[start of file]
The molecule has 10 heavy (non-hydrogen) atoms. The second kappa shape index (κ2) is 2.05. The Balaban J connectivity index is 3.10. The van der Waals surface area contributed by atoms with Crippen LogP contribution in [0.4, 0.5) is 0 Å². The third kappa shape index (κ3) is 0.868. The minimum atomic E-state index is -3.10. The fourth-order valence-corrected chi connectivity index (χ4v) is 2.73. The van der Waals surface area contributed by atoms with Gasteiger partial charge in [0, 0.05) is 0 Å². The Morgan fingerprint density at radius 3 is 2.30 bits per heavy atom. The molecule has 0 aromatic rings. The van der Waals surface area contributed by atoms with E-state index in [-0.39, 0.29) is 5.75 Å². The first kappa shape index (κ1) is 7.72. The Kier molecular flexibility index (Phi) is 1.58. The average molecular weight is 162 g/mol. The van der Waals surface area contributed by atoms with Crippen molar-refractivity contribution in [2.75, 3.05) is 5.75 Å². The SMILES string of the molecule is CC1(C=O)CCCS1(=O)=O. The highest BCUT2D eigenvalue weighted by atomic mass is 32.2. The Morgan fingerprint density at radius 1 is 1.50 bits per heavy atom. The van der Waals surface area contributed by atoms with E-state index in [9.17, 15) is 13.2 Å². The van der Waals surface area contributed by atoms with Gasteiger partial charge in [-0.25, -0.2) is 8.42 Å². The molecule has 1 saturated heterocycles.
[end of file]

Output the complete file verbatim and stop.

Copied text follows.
The molecule has 10 heavy (non-hydrogen) atoms. The second kappa shape index (κ2) is 2.05. The Balaban J connectivity index is 3.10. The van der Waals surface area contributed by atoms with Crippen LogP contribution in [0.4, 0.5) is 0 Å². The third kappa shape index (κ3) is 0.868. The minimum atomic E-state index is -3.10. The fourth-order valence-corrected chi connectivity index (χ4v) is 2.73. The van der Waals surface area contributed by atoms with Gasteiger partial charge in [0, 0.05) is 0 Å². The Morgan fingerprint density at radius 3 is 2.30 bits per heavy atom. The molecule has 0 aromatic rings. The van der Waals surface area contributed by atoms with E-state index in [-0.39, 0.29) is 5.75 Å². The first kappa shape index (κ1) is 7.72. The Kier molecular flexibility index (Phi) is 1.58. The average molecular weight is 162 g/mol. The van der Waals surface area contributed by atoms with Crippen molar-refractivity contribution in [2.75, 3.05) is 5.75 Å². The SMILES string of the molecule is CC1(C=O)CCCS1(=O)=O. The highest BCUT2D eigenvalue weighted by atomic mass is 32.2. The Morgan fingerprint density at radius 1 is 1.50 bits per heavy atom. The van der Waals surface area contributed by atoms with E-state index in [9.17, 15) is 13.2 Å². The van der Waals surface area contributed by atoms with Gasteiger partial charge in [-0.25, -0.2) is 8.42 Å². The molecule has 1 saturated heterocycles.